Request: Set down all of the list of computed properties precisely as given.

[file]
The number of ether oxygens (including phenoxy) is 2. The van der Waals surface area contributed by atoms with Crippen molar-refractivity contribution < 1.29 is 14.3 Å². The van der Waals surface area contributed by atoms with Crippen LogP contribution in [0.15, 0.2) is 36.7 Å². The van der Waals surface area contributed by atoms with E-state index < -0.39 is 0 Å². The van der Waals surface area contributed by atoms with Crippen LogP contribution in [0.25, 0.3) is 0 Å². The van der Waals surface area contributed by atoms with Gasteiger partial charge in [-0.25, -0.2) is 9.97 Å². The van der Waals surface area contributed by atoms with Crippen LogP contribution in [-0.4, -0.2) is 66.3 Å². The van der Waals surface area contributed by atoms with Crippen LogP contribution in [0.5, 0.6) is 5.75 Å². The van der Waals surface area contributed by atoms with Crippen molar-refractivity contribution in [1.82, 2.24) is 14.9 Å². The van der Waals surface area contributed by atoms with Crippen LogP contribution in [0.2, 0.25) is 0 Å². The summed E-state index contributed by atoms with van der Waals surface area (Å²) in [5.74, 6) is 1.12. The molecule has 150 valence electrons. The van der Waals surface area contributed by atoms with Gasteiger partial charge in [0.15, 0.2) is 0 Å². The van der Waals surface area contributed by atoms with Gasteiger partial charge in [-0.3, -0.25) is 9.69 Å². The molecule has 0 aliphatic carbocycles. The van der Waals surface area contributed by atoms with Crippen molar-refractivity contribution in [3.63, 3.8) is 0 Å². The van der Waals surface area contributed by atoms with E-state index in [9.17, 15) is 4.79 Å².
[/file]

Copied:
The number of ether oxygens (including phenoxy) is 2. The van der Waals surface area contributed by atoms with Crippen molar-refractivity contribution < 1.29 is 14.3 Å². The van der Waals surface area contributed by atoms with Crippen LogP contribution in [0.15, 0.2) is 36.7 Å². The van der Waals surface area contributed by atoms with E-state index < -0.39 is 0 Å². The van der Waals surface area contributed by atoms with Crippen LogP contribution in [0.25, 0.3) is 0 Å². The van der Waals surface area contributed by atoms with Gasteiger partial charge in [-0.25, -0.2) is 9.97 Å². The van der Waals surface area contributed by atoms with Crippen LogP contribution in [-0.4, -0.2) is 66.3 Å². The van der Waals surface area contributed by atoms with Crippen LogP contribution in [0.5, 0.6) is 5.75 Å². The van der Waals surface area contributed by atoms with Crippen molar-refractivity contribution in [1.82, 2.24) is 14.9 Å². The van der Waals surface area contributed by atoms with Crippen LogP contribution in [0.2, 0.25) is 0 Å². The summed E-state index contributed by atoms with van der Waals surface area (Å²) in [5.74, 6) is 1.12. The molecule has 150 valence electrons. The van der Waals surface area contributed by atoms with Gasteiger partial charge in [0.15, 0.2) is 0 Å². The van der Waals surface area contributed by atoms with Gasteiger partial charge in [-0.3, -0.25) is 9.69 Å². The molecule has 0 aliphatic carbocycles. The van der Waals surface area contributed by atoms with Crippen molar-refractivity contribution in [3.63, 3.8) is 0 Å². The van der Waals surface area contributed by atoms with E-state index in [9.17, 15) is 4.79 Å².